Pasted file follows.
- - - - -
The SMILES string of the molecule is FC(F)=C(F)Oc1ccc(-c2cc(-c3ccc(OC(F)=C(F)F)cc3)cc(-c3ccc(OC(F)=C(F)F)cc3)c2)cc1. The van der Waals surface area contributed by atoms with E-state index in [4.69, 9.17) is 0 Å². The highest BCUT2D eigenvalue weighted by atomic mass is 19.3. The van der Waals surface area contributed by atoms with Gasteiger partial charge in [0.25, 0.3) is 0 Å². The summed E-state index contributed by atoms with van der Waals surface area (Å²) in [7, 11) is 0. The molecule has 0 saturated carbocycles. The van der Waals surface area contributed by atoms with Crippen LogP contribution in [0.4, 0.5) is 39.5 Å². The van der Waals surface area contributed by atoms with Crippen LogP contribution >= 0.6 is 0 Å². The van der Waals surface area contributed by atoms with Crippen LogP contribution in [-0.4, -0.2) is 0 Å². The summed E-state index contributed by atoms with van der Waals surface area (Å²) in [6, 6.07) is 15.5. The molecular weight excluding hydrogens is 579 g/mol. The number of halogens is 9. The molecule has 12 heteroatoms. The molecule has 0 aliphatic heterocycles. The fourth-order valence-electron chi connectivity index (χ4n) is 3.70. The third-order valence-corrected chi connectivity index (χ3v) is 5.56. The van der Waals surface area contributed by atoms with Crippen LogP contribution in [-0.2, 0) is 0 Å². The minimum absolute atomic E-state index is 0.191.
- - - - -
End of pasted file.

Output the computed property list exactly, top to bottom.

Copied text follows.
The SMILES string of the molecule is FC(F)=C(F)Oc1ccc(-c2cc(-c3ccc(OC(F)=C(F)F)cc3)cc(-c3ccc(OC(F)=C(F)F)cc3)c2)cc1. The van der Waals surface area contributed by atoms with E-state index in [4.69, 9.17) is 0 Å². The highest BCUT2D eigenvalue weighted by atomic mass is 19.3. The van der Waals surface area contributed by atoms with Gasteiger partial charge in [0.25, 0.3) is 0 Å². The summed E-state index contributed by atoms with van der Waals surface area (Å²) in [7, 11) is 0. The molecule has 0 saturated carbocycles. The van der Waals surface area contributed by atoms with Crippen LogP contribution in [0.4, 0.5) is 39.5 Å². The van der Waals surface area contributed by atoms with Crippen LogP contribution >= 0.6 is 0 Å². The van der Waals surface area contributed by atoms with Crippen LogP contribution in [-0.4, -0.2) is 0 Å². The summed E-state index contributed by atoms with van der Waals surface area (Å²) in [6, 6.07) is 15.5. The molecular weight excluding hydrogens is 579 g/mol. The number of halogens is 9. The molecule has 12 heteroatoms. The molecule has 0 aliphatic heterocycles. The fourth-order valence-electron chi connectivity index (χ4n) is 3.70. The third-order valence-corrected chi connectivity index (χ3v) is 5.56. The van der Waals surface area contributed by atoms with Crippen LogP contribution in [-0.2, 0) is 0 Å². The minimum absolute atomic E-state index is 0.191.